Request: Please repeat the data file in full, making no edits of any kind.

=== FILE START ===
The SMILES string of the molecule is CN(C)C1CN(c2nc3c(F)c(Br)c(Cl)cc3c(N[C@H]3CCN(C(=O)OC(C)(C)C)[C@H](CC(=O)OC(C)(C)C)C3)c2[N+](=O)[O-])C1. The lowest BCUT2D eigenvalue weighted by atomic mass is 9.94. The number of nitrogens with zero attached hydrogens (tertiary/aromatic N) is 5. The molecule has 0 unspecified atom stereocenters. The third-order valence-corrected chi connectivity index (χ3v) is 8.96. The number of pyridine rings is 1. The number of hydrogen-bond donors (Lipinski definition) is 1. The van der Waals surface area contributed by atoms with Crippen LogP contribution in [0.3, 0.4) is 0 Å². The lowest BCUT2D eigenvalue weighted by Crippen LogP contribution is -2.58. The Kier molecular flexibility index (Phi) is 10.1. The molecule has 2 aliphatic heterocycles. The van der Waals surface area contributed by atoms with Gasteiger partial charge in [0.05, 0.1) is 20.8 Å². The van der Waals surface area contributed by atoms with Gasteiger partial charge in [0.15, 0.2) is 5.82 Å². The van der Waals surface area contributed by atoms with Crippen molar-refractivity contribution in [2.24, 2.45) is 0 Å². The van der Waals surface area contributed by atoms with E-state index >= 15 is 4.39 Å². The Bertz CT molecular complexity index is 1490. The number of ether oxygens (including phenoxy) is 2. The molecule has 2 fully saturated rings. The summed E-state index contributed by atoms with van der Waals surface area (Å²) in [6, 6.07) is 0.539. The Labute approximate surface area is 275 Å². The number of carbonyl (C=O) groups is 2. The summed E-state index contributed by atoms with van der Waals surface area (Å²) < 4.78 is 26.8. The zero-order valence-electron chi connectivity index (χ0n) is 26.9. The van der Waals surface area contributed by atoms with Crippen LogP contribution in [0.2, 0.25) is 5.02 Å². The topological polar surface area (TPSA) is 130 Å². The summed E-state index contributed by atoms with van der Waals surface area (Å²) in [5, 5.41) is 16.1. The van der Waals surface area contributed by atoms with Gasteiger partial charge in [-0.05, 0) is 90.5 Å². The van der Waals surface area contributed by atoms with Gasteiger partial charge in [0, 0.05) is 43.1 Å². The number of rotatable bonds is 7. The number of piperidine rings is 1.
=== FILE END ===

The SMILES string of the molecule is CN(C)C1CN(c2nc3c(F)c(Br)c(Cl)cc3c(N[C@H]3CCN(C(=O)OC(C)(C)C)[C@H](CC(=O)OC(C)(C)C)C3)c2[N+](=O)[O-])C1. The lowest BCUT2D eigenvalue weighted by atomic mass is 9.94. The number of nitrogens with zero attached hydrogens (tertiary/aromatic N) is 5. The molecule has 0 unspecified atom stereocenters. The third-order valence-corrected chi connectivity index (χ3v) is 8.96. The number of pyridine rings is 1. The number of hydrogen-bond donors (Lipinski definition) is 1. The van der Waals surface area contributed by atoms with Crippen LogP contribution in [0.3, 0.4) is 0 Å². The lowest BCUT2D eigenvalue weighted by Crippen LogP contribution is -2.58. The Kier molecular flexibility index (Phi) is 10.1. The molecule has 2 aliphatic heterocycles. The van der Waals surface area contributed by atoms with Gasteiger partial charge in [0.05, 0.1) is 20.8 Å². The van der Waals surface area contributed by atoms with Gasteiger partial charge in [0.15, 0.2) is 5.82 Å². The van der Waals surface area contributed by atoms with Crippen molar-refractivity contribution in [2.24, 2.45) is 0 Å². The van der Waals surface area contributed by atoms with E-state index >= 15 is 4.39 Å². The Bertz CT molecular complexity index is 1490. The number of ether oxygens (including phenoxy) is 2. The molecule has 2 fully saturated rings. The summed E-state index contributed by atoms with van der Waals surface area (Å²) in [6, 6.07) is 0.539. The Labute approximate surface area is 275 Å². The number of carbonyl (C=O) groups is 2. The summed E-state index contributed by atoms with van der Waals surface area (Å²) < 4.78 is 26.8. The zero-order valence-electron chi connectivity index (χ0n) is 26.9. The van der Waals surface area contributed by atoms with Crippen LogP contribution in [0.2, 0.25) is 5.02 Å². The topological polar surface area (TPSA) is 130 Å². The summed E-state index contributed by atoms with van der Waals surface area (Å²) in [5, 5.41) is 16.1. The van der Waals surface area contributed by atoms with Gasteiger partial charge in [-0.05, 0) is 90.5 Å². The van der Waals surface area contributed by atoms with Gasteiger partial charge in [0, 0.05) is 43.1 Å². The number of rotatable bonds is 7. The number of piperidine rings is 1.